Monday, March 17, 2014
Empathic elders – a way of life
“Do not judge your neighbour until you walk 2 moons in his moccasins”
Cheyenne Native American proverb.
In all my research over the years about creative ageing by authors or therapists discussing this chapter in our lives, I haven’t seen any mention about this topic of empathy, and its importance in our lives, and how much it is vitally needed at this time in contemporary society. According to my research there seems to be a growing decline in the spreading of empathy. There is an empathy deficit. And this is playing out in our present political culture re asylum seekers and concern for those less fortunate. Roman Krznaric cites a study at one university in California showing that the richer one is, the less empathy is likely to be displayed.
In between numerous cups of tea over the last few weeks I have been deeply engrossed in learning more about empathy. As a therapist, I learned, and improved upon my natural ability, to be aware of the importance of empathic listening and to perceive a clients’ world. However, on revisiting a textbook for my studies some 12 years ago, it did not receive as much attention, as it could have. In light of my research of late, and for the benefit of our world at present, I believe that we elders could start an empathic revolution and change the status quo along the lines that Roman suggests in his Handbook for Revolution on Empathy.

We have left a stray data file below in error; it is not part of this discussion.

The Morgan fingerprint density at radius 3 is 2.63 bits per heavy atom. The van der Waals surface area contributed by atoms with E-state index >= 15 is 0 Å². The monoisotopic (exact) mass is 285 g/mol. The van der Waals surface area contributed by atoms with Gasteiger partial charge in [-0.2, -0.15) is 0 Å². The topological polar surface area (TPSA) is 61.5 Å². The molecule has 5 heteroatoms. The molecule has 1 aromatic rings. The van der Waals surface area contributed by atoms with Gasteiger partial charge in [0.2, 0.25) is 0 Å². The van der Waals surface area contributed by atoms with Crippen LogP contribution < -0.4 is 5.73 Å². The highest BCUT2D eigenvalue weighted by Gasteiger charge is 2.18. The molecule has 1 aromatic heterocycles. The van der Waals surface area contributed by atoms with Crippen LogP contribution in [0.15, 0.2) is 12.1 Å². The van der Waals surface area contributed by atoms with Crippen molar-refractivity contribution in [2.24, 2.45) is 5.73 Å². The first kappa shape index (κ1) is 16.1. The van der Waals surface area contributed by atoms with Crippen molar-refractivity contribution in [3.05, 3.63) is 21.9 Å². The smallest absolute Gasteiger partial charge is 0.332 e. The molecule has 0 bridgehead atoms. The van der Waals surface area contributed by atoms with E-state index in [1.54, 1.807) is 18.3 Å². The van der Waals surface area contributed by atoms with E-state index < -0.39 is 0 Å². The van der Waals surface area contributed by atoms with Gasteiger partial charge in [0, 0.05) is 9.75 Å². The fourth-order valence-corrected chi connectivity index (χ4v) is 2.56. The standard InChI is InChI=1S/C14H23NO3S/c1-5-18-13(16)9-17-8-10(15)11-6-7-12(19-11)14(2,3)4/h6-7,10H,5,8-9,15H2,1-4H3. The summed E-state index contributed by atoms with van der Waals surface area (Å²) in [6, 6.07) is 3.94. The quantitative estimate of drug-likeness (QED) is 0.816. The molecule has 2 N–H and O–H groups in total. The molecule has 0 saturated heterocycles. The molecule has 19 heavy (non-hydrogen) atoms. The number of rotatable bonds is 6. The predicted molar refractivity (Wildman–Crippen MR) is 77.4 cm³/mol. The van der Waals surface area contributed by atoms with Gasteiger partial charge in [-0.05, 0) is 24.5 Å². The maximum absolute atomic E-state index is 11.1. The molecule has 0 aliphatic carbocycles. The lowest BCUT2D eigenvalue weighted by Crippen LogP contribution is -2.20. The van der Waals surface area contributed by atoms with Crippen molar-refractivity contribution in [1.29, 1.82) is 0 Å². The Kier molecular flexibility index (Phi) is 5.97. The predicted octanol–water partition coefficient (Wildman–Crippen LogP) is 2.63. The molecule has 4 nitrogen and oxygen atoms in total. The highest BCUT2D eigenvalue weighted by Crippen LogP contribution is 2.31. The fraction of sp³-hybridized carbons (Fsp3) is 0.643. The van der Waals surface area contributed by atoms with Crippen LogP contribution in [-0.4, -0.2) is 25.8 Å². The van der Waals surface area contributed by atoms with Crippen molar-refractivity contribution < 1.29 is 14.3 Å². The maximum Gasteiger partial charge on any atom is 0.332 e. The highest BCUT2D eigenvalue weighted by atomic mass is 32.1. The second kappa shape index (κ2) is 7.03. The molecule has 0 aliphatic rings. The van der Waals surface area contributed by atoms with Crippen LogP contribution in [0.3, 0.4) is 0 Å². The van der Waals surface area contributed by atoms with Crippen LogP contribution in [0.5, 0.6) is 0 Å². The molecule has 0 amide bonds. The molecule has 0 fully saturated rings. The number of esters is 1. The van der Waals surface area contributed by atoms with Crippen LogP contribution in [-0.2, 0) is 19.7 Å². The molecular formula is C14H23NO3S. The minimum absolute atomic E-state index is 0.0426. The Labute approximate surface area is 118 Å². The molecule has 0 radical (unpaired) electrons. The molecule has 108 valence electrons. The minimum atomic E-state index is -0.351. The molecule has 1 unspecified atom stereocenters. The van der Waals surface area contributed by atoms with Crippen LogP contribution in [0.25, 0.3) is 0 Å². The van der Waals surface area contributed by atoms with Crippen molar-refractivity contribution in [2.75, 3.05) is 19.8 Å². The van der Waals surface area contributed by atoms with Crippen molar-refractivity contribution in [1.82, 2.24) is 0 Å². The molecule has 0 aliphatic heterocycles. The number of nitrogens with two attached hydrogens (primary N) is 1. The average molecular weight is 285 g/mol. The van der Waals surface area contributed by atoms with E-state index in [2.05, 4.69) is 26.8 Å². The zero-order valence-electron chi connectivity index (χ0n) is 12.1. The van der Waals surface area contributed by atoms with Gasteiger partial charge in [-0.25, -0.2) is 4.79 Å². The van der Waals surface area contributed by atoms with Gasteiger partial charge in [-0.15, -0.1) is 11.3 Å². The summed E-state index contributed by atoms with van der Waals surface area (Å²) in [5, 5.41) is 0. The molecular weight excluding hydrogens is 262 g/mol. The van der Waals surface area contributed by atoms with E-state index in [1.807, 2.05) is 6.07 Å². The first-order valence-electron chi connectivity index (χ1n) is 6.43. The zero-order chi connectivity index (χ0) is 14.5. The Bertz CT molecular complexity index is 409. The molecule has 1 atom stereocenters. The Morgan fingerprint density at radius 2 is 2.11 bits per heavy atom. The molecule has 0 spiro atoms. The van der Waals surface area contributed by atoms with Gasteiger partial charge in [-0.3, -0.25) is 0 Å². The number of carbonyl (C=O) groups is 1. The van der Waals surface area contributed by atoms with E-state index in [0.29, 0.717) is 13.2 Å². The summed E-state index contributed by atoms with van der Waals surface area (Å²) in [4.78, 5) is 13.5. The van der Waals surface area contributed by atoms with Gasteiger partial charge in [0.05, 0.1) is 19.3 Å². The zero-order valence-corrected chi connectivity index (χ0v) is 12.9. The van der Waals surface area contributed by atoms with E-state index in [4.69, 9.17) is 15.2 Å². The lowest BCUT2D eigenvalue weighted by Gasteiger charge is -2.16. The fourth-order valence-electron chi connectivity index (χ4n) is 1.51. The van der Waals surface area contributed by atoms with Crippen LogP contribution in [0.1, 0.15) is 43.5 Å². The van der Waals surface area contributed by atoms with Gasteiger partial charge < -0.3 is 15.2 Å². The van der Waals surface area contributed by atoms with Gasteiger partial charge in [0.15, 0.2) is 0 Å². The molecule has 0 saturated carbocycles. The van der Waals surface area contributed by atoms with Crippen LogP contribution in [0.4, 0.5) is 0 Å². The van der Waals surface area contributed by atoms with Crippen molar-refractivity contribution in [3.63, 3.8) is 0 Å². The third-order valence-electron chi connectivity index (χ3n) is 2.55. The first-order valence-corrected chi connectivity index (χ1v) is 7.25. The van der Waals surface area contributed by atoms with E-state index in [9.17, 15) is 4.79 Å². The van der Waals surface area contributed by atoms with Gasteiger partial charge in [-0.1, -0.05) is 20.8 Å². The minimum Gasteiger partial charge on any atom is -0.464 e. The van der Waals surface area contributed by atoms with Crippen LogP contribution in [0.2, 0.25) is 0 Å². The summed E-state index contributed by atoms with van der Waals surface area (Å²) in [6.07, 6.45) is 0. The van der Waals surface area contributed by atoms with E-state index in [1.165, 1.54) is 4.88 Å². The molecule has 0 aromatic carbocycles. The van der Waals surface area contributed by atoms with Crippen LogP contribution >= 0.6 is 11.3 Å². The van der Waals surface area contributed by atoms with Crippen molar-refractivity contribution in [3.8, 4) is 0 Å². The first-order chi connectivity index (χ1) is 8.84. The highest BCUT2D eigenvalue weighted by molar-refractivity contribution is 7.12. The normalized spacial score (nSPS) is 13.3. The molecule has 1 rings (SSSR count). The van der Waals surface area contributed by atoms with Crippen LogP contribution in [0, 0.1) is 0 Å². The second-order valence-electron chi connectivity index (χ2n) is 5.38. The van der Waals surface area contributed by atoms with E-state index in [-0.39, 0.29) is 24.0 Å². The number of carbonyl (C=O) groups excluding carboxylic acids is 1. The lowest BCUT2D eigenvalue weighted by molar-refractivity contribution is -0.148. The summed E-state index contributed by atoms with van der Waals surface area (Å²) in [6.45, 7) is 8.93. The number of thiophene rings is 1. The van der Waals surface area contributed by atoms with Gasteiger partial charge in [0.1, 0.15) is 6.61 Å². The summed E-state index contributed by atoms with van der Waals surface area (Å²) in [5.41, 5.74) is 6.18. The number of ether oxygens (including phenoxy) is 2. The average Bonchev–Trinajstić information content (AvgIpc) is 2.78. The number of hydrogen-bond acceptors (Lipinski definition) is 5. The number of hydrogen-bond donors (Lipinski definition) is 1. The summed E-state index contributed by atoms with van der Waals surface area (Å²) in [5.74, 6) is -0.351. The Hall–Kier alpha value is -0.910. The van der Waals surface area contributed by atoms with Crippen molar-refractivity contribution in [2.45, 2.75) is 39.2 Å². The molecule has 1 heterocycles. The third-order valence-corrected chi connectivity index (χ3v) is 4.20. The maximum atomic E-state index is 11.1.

So what is stopping us?
Well . . I have decided to start this Empathy Revolution. So far I don’t have a clue on how to do this - to harness empathy as a collective force for good, and the energy, skills and experience of my peers, but I have taken the first step by setting up a Facebook page entitled Empathy Conversations.
I know that many, many of my contemporaries are environmental activists, cultural creatives, and are very committed to making a difference, but this challenge is more for other peers who spend a lot of their time travelling, and of course, a lot of their hard-earned money!
I’d like to suggest that some thought be given to changing your getaway holiday to an empathic journey with a difference. For instance, instead of cruising around islands with like-hooved peers, following a tourist trail in Tasmania, or sailing down the Rhine sipping champagne, what if you volunteered in an orphanage, or even started up an Empathy Travel Agency, as Roman suggests!
It is time now for “outrospection” as opposed to our years of self-absorption and of the Me generation.
I am now intent on being more of an empathic traveller, and the question “Who’s shoes can I walk in next?” is on my list.